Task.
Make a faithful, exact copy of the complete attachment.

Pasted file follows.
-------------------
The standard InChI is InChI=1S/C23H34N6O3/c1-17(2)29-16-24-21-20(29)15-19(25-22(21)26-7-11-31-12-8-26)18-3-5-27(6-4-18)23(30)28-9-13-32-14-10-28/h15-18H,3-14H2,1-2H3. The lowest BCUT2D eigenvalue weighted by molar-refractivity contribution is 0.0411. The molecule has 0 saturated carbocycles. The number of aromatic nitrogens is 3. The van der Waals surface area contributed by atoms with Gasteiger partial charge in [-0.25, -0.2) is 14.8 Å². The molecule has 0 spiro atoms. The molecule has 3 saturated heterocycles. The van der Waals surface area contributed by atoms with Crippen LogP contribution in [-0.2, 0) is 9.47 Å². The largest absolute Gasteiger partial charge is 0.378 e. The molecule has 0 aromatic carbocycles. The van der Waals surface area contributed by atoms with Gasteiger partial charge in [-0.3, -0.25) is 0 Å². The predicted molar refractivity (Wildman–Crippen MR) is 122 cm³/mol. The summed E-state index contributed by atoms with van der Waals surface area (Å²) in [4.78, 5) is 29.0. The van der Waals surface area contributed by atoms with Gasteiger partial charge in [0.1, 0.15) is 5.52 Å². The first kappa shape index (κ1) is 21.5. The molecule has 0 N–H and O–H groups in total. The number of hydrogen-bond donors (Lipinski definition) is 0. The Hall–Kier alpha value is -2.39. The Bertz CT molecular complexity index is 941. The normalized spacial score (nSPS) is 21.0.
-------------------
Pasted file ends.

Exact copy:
The standard InChI is InChI=1S/C23H34N6O3/c1-17(2)29-16-24-21-20(29)15-19(25-22(21)26-7-11-31-12-8-26)18-3-5-27(6-4-18)23(30)28-9-13-32-14-10-28/h15-18H,3-14H2,1-2H3. The lowest BCUT2D eigenvalue weighted by molar-refractivity contribution is 0.0411. The molecule has 0 saturated carbocycles. The number of aromatic nitrogens is 3. The van der Waals surface area contributed by atoms with Gasteiger partial charge in [-0.25, -0.2) is 14.8 Å². The molecule has 0 spiro atoms. The molecule has 3 saturated heterocycles. The van der Waals surface area contributed by atoms with Crippen LogP contribution in [-0.2, 0) is 9.47 Å². The largest absolute Gasteiger partial charge is 0.378 e. The molecule has 0 aromatic carbocycles. The van der Waals surface area contributed by atoms with Gasteiger partial charge in [-0.3, -0.25) is 0 Å². The predicted molar refractivity (Wildman–Crippen MR) is 122 cm³/mol. The summed E-state index contributed by atoms with van der Waals surface area (Å²) in [4.78, 5) is 29.0. The van der Waals surface area contributed by atoms with Gasteiger partial charge in [0.1, 0.15) is 5.52 Å². The first kappa shape index (κ1) is 21.5. The molecule has 0 N–H and O–H groups in total. The number of hydrogen-bond donors (Lipinski definition) is 0. The Hall–Kier alpha value is -2.39. The Bertz CT molecular complexity index is 941. The normalized spacial score (nSPS) is 21.0.